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Re: Tasks for the interested

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John Porter
July 1, 2002 01:22
Re: Tasks for the interested
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(I don't have the original msg in my mbox, so I'm jumping in here...)

The following is from the Tcl bytecode compiler [1] FAQ:

Why doesn't Tcl use the Java bytecodes?

I [2] had originally hoped to use Java bytecodes because they have a
mature design and because Java is widely available. I chose to use my
own Tcl-specific bytecodes because I was concerned that using the Java
virtual machine would be too slow or take too much memory. The basic
problem is the semantic mismatch between Java bytecodes and Tcl.
Consider the Tcl set command. Tcl variables behave very differently
than Java variables. I can't use a Java instruction like astore (store
object reference in local variable) to store a Tcl value into a Tcl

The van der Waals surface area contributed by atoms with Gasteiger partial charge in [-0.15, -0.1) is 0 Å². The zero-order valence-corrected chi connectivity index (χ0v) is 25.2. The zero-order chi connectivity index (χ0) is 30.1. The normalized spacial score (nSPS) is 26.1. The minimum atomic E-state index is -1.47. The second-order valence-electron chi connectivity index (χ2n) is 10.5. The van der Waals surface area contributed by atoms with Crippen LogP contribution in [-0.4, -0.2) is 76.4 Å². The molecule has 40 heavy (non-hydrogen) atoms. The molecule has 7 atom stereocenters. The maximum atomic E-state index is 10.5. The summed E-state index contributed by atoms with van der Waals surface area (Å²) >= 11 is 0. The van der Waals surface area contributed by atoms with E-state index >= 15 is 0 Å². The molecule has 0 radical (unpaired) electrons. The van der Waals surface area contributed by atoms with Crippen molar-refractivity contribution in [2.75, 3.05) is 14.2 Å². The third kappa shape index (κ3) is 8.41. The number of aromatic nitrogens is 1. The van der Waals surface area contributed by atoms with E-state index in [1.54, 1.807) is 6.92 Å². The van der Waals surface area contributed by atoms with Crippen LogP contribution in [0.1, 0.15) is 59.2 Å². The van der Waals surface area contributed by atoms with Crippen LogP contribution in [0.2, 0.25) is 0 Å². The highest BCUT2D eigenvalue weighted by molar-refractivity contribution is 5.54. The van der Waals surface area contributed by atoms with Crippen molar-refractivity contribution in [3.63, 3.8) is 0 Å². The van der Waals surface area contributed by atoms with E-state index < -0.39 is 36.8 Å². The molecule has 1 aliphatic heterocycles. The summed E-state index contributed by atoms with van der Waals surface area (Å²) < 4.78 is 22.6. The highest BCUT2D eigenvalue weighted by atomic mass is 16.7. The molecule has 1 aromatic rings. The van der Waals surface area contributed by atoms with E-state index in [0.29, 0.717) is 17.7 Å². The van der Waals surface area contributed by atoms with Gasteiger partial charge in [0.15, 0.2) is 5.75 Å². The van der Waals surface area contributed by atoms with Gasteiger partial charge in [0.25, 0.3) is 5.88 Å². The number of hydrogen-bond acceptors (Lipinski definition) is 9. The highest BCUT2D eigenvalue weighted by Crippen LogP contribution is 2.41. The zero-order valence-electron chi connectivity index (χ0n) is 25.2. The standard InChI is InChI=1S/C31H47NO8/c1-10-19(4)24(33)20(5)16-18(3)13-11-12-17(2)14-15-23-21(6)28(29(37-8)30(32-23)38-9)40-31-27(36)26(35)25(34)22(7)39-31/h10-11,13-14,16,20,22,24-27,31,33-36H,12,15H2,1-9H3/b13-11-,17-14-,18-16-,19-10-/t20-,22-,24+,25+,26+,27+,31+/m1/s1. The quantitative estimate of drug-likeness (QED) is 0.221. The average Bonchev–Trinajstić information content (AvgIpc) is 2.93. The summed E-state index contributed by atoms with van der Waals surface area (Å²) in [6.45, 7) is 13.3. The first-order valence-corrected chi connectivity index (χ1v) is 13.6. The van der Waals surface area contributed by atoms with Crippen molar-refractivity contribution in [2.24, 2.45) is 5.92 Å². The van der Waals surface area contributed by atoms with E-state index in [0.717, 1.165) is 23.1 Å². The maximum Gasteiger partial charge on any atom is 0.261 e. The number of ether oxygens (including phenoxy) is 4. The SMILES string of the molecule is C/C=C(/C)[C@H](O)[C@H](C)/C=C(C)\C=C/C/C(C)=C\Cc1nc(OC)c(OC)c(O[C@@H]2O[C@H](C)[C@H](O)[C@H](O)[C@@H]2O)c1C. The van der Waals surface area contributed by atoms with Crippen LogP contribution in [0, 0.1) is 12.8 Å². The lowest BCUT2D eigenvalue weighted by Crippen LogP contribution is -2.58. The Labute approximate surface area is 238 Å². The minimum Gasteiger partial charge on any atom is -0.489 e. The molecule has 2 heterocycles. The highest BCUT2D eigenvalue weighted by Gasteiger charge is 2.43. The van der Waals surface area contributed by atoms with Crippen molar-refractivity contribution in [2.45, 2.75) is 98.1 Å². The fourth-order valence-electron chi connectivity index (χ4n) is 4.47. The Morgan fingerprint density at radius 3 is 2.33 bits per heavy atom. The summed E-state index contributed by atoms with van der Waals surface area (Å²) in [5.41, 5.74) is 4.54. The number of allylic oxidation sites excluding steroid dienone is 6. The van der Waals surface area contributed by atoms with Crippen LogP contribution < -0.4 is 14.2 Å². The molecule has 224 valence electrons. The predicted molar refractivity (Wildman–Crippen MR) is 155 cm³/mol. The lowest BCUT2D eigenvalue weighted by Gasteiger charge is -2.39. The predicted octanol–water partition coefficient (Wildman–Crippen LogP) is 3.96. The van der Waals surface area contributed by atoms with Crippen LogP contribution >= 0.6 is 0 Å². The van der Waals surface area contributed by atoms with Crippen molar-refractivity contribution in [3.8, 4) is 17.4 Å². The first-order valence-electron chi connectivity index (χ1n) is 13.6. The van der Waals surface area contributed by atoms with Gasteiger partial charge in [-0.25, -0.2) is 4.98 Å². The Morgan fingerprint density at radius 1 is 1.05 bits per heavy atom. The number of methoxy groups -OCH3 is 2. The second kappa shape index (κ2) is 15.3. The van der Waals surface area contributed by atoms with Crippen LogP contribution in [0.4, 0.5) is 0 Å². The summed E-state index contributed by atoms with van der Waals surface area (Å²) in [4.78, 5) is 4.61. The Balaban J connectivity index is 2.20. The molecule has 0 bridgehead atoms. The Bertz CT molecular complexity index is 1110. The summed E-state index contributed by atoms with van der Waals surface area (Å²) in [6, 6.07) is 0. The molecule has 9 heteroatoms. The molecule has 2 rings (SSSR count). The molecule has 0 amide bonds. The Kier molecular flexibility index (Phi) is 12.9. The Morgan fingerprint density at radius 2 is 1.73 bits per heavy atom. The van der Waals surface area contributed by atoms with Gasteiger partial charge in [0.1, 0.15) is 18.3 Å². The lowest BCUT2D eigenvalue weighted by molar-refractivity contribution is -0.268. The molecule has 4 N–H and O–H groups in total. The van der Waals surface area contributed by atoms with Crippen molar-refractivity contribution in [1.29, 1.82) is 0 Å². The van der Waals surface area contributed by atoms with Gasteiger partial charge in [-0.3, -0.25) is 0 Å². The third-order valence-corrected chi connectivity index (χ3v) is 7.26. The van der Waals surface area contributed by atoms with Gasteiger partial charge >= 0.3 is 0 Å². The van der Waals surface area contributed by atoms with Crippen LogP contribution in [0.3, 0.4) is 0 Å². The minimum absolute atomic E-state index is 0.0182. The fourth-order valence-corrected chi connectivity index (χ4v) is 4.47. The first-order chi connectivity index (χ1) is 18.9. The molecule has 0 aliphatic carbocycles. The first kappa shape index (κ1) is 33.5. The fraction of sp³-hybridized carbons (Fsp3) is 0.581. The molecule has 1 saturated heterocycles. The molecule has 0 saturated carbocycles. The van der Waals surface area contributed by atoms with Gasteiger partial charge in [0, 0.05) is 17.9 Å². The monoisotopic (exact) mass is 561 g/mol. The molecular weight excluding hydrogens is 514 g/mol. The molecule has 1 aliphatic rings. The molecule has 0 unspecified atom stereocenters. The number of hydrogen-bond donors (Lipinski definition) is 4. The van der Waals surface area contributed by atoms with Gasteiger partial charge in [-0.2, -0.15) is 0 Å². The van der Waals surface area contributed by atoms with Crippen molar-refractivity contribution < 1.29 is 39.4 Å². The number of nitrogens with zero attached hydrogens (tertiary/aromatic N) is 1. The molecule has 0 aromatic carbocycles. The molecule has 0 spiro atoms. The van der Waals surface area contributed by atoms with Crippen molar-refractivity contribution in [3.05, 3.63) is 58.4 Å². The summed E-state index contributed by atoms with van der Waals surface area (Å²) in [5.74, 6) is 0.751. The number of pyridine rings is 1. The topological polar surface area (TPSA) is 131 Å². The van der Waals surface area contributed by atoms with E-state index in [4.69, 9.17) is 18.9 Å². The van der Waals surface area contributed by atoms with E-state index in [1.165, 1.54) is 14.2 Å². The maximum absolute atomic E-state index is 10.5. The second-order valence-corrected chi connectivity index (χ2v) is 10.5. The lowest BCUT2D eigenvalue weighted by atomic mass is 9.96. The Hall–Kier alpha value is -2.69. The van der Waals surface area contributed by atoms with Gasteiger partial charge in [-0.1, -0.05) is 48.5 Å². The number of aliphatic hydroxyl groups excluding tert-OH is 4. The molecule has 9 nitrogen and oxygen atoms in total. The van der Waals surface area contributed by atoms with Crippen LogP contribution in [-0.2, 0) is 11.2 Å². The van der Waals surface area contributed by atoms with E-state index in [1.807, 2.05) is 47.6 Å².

variable since it doesn't handle by itself such Tcl details as variable
traces, unset, or global. The best I could do would be to translate a
Tcl set command into a sequence of several Java instructions that did
the appropriate checks. Unfortunately, the number of Java instructions
to implement each Tcl command would make the compiled program too big.
A more realistic scheme is to generate Java bytecodes that call one or
more Java methods to do the actual work for each Tcl command. With this
number of Java method calls, acceptable performance will depend on
using a Java JIT (bytecode-to-machine code) compiler. With Java JIT
compilers becoming more widely available this might be realistic. One
possibility would be to translate the relatively high-level Tcl
bytecodes into Java bytecodes. However, there is another problem with
using Java bytecodes. Much of the interesting code in Tcl/Tk and its
extensions is in C. Java code can call native methods implemented in C,
and vice-versa, but this is awkward, not portable, and the capability
is disabled in Netscape (and many other Java implementations) for
safety reasons.


[2] Author credit on the document is

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